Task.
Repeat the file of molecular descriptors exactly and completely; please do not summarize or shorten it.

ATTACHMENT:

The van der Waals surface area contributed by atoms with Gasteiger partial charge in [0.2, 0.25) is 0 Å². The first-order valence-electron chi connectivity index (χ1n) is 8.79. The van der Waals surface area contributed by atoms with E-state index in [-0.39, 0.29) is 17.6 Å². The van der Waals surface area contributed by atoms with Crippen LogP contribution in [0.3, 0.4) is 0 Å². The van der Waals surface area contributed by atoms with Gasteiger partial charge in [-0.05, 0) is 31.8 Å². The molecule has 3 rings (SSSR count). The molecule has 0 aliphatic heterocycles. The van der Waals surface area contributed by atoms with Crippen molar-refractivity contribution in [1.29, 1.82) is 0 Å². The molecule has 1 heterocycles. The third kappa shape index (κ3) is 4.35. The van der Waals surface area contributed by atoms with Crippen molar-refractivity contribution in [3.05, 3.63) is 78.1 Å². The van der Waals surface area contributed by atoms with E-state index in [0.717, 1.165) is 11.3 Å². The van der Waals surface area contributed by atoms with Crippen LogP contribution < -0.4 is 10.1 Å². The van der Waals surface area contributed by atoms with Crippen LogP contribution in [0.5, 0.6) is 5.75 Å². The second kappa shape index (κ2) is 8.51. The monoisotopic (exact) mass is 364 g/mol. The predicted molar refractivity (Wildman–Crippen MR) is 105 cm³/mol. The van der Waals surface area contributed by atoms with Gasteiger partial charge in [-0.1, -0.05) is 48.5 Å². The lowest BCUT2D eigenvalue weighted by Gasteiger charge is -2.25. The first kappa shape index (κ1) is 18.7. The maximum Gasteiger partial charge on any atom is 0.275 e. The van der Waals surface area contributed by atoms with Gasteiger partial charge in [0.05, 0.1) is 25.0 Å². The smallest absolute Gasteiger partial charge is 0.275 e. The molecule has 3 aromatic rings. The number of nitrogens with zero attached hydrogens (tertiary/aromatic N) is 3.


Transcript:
The van der Waals surface area contributed by atoms with Gasteiger partial charge in [0.2, 0.25) is 0 Å². The first-order valence-electron chi connectivity index (χ1n) is 8.79. The van der Waals surface area contributed by atoms with E-state index in [-0.39, 0.29) is 17.6 Å². The van der Waals surface area contributed by atoms with Crippen LogP contribution in [0.3, 0.4) is 0 Å². The van der Waals surface area contributed by atoms with Gasteiger partial charge in [-0.05, 0) is 31.8 Å². The molecule has 3 rings (SSSR count). The molecule has 0 aliphatic heterocycles. The van der Waals surface area contributed by atoms with Crippen molar-refractivity contribution in [1.29, 1.82) is 0 Å². The molecule has 1 heterocycles. The third kappa shape index (κ3) is 4.35. The van der Waals surface area contributed by atoms with Crippen molar-refractivity contribution in [3.05, 3.63) is 78.1 Å². The van der Waals surface area contributed by atoms with E-state index in [0.717, 1.165) is 11.3 Å². The van der Waals surface area contributed by atoms with Crippen LogP contribution < -0.4 is 10.1 Å². The van der Waals surface area contributed by atoms with Crippen LogP contribution in [0.5, 0.6) is 5.75 Å². The second kappa shape index (κ2) is 8.51. The monoisotopic (exact) mass is 364 g/mol. The predicted molar refractivity (Wildman–Crippen MR) is 105 cm³/mol. The van der Waals surface area contributed by atoms with Gasteiger partial charge in [-0.1, -0.05) is 48.5 Å². The lowest BCUT2D eigenvalue weighted by Gasteiger charge is -2.25. The first kappa shape index (κ1) is 18.7. The maximum Gasteiger partial charge on any atom is 0.275 e. The van der Waals surface area contributed by atoms with Gasteiger partial charge in [0.05, 0.1) is 25.0 Å². The smallest absolute Gasteiger partial charge is 0.275 e. The molecule has 3 aromatic rings. The number of nitrogens with zero attached hydrogens (tertiary/aromatic N) is 3.